Christmas shopping this year had been a new experience. While my coworkers complained about the crowds and hassle, I quietly reveled in the thought that I actually had someone — many someones — in my life to go gift hunting for.
I had a feeling some last-minute shopping was the reason Ian was late. He told me yesterday he had a final gift to pick up this morning on his way to the station. He hadn’t explained what the gift was or whom it was for. His silence on the matter led me to wonder as I wandered along a familiar path in my imagination. That path led straight to my heart, and along that path I saw nothing but hope for our future together — hope and maybe a little something shiny that came in a small box and fit on a certain rather available finger on my left hand.
Before my mind could sufficiently detour to the happy land of “What’s next?”, I heard someone call my name. It was a familiar male voice, but not Ian’s.
I looked into the passing stream of travelers, and there he stood, only a few feet away. Josh. The last person I ever expected to see again. Especially in England.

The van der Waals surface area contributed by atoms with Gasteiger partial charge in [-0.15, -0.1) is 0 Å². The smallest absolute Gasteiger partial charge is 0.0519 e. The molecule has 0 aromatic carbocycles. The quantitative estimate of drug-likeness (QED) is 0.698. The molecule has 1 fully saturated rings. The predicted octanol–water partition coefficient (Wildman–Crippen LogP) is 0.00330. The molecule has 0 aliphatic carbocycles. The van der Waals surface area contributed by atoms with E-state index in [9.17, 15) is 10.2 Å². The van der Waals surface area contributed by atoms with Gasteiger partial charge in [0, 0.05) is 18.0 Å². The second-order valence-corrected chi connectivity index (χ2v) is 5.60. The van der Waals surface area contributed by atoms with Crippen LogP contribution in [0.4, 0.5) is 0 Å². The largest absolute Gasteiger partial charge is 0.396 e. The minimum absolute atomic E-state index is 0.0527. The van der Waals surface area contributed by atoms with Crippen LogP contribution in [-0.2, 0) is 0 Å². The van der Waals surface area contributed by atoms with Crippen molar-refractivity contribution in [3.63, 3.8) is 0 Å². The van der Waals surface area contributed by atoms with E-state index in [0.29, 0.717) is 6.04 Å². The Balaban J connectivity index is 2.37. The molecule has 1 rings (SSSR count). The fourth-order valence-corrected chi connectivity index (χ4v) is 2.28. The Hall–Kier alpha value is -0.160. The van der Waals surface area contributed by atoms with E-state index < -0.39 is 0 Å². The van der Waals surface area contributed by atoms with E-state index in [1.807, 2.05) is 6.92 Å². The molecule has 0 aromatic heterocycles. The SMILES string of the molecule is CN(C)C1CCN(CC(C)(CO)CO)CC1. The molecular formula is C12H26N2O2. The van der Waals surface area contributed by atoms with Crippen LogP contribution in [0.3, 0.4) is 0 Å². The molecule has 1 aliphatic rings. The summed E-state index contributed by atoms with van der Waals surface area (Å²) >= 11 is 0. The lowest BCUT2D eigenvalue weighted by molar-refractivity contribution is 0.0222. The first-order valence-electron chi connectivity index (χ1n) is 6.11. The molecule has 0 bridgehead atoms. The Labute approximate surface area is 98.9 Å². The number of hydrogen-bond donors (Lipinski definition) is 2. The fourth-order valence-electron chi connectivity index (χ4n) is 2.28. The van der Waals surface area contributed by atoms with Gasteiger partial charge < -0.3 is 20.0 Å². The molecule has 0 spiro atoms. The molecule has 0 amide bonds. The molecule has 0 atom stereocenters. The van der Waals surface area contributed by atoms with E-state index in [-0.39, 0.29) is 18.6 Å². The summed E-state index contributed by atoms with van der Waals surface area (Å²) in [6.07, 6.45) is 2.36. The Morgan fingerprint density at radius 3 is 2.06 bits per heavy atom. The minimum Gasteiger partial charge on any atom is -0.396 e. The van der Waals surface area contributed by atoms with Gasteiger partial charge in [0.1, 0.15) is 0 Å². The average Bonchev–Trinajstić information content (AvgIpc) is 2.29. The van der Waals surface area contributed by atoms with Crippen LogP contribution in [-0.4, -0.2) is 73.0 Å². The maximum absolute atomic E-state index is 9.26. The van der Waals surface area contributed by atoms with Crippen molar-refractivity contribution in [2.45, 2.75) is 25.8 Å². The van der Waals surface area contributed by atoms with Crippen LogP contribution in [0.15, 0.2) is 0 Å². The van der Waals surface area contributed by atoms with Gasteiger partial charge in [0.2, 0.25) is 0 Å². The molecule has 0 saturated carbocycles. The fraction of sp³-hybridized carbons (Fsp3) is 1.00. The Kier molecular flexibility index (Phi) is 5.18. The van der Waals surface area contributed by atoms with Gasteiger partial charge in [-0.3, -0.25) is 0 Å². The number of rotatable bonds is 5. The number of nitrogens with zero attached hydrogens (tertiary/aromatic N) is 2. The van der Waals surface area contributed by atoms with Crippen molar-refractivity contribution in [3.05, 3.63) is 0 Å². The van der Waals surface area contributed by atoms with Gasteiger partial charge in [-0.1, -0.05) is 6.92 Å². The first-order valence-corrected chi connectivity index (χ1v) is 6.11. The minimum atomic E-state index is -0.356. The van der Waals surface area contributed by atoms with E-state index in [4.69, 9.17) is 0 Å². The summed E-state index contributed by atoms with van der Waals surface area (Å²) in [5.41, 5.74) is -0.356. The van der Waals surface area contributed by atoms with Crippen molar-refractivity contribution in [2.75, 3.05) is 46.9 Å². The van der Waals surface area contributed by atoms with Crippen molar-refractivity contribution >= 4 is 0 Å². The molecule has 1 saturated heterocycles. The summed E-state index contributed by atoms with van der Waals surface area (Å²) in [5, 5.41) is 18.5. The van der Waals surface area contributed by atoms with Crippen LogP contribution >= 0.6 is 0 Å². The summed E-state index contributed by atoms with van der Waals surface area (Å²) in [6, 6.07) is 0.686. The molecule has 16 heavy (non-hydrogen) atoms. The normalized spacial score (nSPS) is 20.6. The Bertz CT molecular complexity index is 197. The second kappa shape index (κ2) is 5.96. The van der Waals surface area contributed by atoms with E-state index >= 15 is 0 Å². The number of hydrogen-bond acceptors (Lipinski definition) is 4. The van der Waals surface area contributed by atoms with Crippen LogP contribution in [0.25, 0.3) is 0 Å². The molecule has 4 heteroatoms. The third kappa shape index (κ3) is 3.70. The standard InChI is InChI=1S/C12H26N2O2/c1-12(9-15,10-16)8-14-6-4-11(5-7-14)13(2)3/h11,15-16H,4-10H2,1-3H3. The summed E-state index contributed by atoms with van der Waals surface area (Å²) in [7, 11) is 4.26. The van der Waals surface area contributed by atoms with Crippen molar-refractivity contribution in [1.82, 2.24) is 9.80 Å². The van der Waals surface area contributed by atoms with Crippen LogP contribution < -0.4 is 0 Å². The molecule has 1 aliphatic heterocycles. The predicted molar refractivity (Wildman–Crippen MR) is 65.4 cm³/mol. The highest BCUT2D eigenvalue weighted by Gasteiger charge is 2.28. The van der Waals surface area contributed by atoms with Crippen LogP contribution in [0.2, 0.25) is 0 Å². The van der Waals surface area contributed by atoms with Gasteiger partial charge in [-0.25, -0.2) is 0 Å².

“Miranda, I thought that was you! Hey, how are you?” With a large travel bag strapped over his shoulder, Josh gave me an awkward, clunking and bumping sort of hug. His glasses smashed against the side of my head. He quickly introduced me as his “old girlfriend” to the three guys with him.
“What are you doing here?” He unstrapped the bag and dropped it at his feet.
One of the guys tagged his shoulder and said, “We’ll be at the sandwich stand over there.”
“Okay. I’ll be there in a few minutes.” Josh turned back to me. “You look great. What’s been happening with you?”
“I’m good,” I said. “What about you? What are you doing here?” I was still too flustered at the unexpected encounter to jump right into a catch-up sort of conversation after the almost three-year gap.
“Just returned from a ski trip to Austria with a group from work. Incredible trip. I’m in a counseling practice now. Child psychologist. I don’t know if you knew that.”
“No. That’s great, Josh. I know that’s what you wanted to do.”
“Yes, it’s going well so far.” He seemed at ease. None of the stiltedness that had been there right after I broke up with him came across in his voice or demeanor.
“And what about you? What are you doing in England?”